February 2, 2023

My Henessy

Masters of Health

10 things to know about the 988 mental health crisis line

3 min read

There’s now officially a mental health version of 911.

The 988 Suicide and Crisis Lifeline launched with the purpose of connecting anyone with suicidal thoughts, a mental health episode or any sort of emotional distress with trained counselors who’ll provide immediate counseling and mental health referrals.

Here are 10 things you should know about the new service.

1. It’s easy to reach

You can call or text 988, or send an online chat message. Friends or loved ones can also call or text on someone else’s behalf.

2. Goodbye, 1-800-273-TALK

988 will replace the existing 10-digit National Suicide Prevention Lifeline (NSPL), 1-800-273-8255, which has been around since 2005. (Yes, this one).

3. It fills a role 911 couldn’t effectively serve

988 is designed to be more efficient, targeted and safer than calling 911 in a mental health crisis. Callers to 911 can face long response times or be sent to emergency rooms when they really need mental healthcare. 911 responders can also be too quick to send police intervention when it’s not required.

Sadly, there are many, many, many examples of the unnecessary arrests and violence that ensue when armed law enforcement are the first responders in mental health emergencies. Two million people with serious mental illness were booked in jail in 2021, and nearly a quarter of fatal shootings by police in recent years have involved mental health crises, as Ben Miller of Well Being Trust told NPR.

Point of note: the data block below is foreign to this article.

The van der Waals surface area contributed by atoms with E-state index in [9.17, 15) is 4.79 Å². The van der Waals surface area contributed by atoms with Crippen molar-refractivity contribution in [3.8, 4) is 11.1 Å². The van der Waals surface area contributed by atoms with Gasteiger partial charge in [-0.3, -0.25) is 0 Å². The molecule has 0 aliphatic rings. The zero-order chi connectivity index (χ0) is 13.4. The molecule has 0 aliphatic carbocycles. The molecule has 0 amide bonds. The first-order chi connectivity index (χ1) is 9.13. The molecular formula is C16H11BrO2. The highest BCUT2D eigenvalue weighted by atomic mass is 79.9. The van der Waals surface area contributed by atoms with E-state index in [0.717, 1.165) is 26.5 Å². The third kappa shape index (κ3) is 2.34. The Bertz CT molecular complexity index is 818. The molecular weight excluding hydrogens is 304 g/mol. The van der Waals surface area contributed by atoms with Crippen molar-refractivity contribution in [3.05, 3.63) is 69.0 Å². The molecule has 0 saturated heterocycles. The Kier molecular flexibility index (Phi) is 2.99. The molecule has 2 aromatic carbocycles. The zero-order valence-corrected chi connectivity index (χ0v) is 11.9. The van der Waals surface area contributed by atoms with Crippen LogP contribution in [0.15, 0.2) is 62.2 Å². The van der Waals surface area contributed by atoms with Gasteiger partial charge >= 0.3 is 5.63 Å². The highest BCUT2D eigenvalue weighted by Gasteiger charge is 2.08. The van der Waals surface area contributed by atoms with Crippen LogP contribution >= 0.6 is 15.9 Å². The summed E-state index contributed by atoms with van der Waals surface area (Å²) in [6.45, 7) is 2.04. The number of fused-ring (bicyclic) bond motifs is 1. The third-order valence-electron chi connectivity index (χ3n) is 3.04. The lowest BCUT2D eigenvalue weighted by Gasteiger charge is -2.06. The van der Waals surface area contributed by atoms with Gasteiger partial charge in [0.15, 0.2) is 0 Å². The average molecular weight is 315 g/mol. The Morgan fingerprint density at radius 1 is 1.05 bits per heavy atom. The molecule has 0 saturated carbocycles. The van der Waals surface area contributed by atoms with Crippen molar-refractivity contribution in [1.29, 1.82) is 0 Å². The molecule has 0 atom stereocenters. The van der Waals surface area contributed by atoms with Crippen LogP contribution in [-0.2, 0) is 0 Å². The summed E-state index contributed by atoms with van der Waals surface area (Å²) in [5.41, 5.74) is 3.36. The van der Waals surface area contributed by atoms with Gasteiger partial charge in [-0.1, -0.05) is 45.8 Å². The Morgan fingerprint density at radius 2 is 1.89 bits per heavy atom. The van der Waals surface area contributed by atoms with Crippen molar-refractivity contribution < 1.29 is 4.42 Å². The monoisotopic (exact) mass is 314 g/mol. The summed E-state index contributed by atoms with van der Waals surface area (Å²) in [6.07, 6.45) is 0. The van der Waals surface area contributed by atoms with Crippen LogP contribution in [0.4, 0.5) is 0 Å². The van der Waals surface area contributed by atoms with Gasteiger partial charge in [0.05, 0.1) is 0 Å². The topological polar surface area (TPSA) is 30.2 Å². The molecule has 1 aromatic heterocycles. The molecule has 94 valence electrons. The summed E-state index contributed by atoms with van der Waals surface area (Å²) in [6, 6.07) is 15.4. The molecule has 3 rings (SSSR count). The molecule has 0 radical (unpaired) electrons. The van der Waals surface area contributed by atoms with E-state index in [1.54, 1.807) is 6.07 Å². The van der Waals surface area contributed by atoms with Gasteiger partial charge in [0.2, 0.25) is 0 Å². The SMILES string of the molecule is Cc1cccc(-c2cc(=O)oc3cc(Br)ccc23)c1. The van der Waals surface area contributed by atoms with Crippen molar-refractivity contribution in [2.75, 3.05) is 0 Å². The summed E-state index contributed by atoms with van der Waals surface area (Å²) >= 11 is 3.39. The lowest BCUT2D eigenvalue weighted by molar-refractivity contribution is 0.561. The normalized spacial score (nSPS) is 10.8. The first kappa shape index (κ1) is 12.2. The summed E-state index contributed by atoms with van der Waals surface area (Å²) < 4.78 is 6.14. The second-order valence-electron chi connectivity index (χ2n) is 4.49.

4. … But don’t forget 911

While 988 covers substance-related mental health struggles, if you or a loved one are overdosing or need immediate medical help, you should still call 911.

5. 988 was motivated by the pandemic

The number helps address a dire need for mental health intervention. Suicide, anxiety and depression all spiked during the pandemic. Suicide was the 12th leading cause of death for Americans in 2020, a year during which someone died of suicide every 11 minutes.

6. It will include in-person interventions

Nine in 10 suicidal episodes can be de-escalated over the phone, but administrators are also investing in trained mobile crisis teams to dispatch for in-person interventions.

7. Lawmakers on both sides are behind it

The funding comes from a mix of local, state and federal resources. The hotline came out of a bipartisan bill passed in 2020 and is a joint effort between the U.S. Department of Health and Human Services (HHS) and the Department of Veterans Affairs. It’s the first major government investment in mental health services in decades.

8. There will be kinks

Advocates say callers to 1-800-TALK were sometimes put on hold or dropped from calls. The new funding will go toward increasing staff, but public health officials acknowledge that the transition won’t be seamless. The goal is to eventually answer 95% of all calls within 20 seconds.

9. Emergency services may be contacted in extreme circumstances

In rare cases, where a caller is at risk of harm to themselves or others, 988 will contact emergency services on behalf of a caller.

Operators hope to avoid calling emergency services  and instead rely on safety plans made with callers’ loved ones and their own mobile crisis teams. Officials noted that interactions with law enforcement can be especially stressful, traumatizing or dangerous for queer and BIPOC people, in part because of profiling and bias. Black people are more than three times as likely as white people to be killed during a police encounter. Officials say emergency services are contacted during only a small fraction of calls, and in more than half of those cases, it will happen with the callers’ consent.

10. Suicide hotlines work

The good news is suicide hotlines are really, really effective. A 2017 study of 550 callers who contacted the hotline found from follow-up calls that the lifeline helped prevent nearly 80% of people from committing suicide. This new hotline isn’t perfect, but it’s a starting point and an opportunity to start patching the holes in our mental healthcare system — starting with the most dire situations.

View the original article at Chegg Life

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